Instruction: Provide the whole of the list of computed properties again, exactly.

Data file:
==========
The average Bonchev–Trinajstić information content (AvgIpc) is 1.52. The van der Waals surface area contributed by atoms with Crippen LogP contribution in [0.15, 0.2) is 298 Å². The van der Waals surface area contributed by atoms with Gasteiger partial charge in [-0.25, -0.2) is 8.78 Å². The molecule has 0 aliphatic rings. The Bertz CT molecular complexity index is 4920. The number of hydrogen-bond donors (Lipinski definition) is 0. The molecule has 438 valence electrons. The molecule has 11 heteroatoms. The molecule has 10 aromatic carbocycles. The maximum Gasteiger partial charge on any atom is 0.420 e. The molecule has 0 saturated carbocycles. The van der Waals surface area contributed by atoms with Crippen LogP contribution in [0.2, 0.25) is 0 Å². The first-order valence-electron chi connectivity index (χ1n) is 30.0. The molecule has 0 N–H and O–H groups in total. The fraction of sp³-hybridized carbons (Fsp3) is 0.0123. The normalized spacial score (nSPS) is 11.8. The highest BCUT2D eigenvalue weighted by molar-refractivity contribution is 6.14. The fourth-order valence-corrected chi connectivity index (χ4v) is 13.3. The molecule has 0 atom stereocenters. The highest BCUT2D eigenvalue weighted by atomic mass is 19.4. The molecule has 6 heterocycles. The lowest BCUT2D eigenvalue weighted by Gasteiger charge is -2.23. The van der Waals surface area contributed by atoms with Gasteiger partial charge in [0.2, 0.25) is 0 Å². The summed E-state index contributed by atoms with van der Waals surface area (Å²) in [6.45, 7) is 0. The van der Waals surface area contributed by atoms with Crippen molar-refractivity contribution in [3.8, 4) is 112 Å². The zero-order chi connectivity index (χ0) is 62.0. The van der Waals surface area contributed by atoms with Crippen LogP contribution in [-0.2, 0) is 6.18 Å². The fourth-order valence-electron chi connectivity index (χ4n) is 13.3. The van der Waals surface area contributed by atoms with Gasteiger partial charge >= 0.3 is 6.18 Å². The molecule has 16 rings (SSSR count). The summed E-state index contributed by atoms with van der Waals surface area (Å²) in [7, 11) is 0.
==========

The average Bonchev–Trinajstić information content (AvgIpc) is 1.52. The van der Waals surface area contributed by atoms with Crippen LogP contribution in [0.15, 0.2) is 298 Å². The van der Waals surface area contributed by atoms with Gasteiger partial charge in [-0.25, -0.2) is 8.78 Å². The molecule has 0 aliphatic rings. The Bertz CT molecular complexity index is 4920. The number of hydrogen-bond donors (Lipinski definition) is 0. The molecule has 438 valence electrons. The molecule has 11 heteroatoms. The molecule has 10 aromatic carbocycles. The maximum Gasteiger partial charge on any atom is 0.420 e. The molecule has 0 saturated carbocycles. The van der Waals surface area contributed by atoms with Crippen LogP contribution in [0.2, 0.25) is 0 Å². The first-order valence-electron chi connectivity index (χ1n) is 30.0. The molecule has 0 N–H and O–H groups in total. The fraction of sp³-hybridized carbons (Fsp3) is 0.0123. The normalized spacial score (nSPS) is 11.8. The highest BCUT2D eigenvalue weighted by molar-refractivity contribution is 6.14. The fourth-order valence-corrected chi connectivity index (χ4v) is 13.3. The molecule has 0 atom stereocenters. The highest BCUT2D eigenvalue weighted by atomic mass is 19.4. The molecule has 6 heterocycles. The lowest BCUT2D eigenvalue weighted by Gasteiger charge is -2.23. The van der Waals surface area contributed by atoms with Gasteiger partial charge in [0.2, 0.25) is 0 Å². The summed E-state index contributed by atoms with van der Waals surface area (Å²) in [6.45, 7) is 0. The van der Waals surface area contributed by atoms with Crippen molar-refractivity contribution in [3.8, 4) is 112 Å². The zero-order chi connectivity index (χ0) is 62.0. The van der Waals surface area contributed by atoms with Crippen LogP contribution in [-0.2, 0) is 6.18 Å². The fourth-order valence-electron chi connectivity index (χ4n) is 13.3. The van der Waals surface area contributed by atoms with Gasteiger partial charge >= 0.3 is 6.18 Å². The molecule has 16 rings (SSSR count). The summed E-state index contributed by atoms with van der Waals surface area (Å²) in [7, 11) is 0.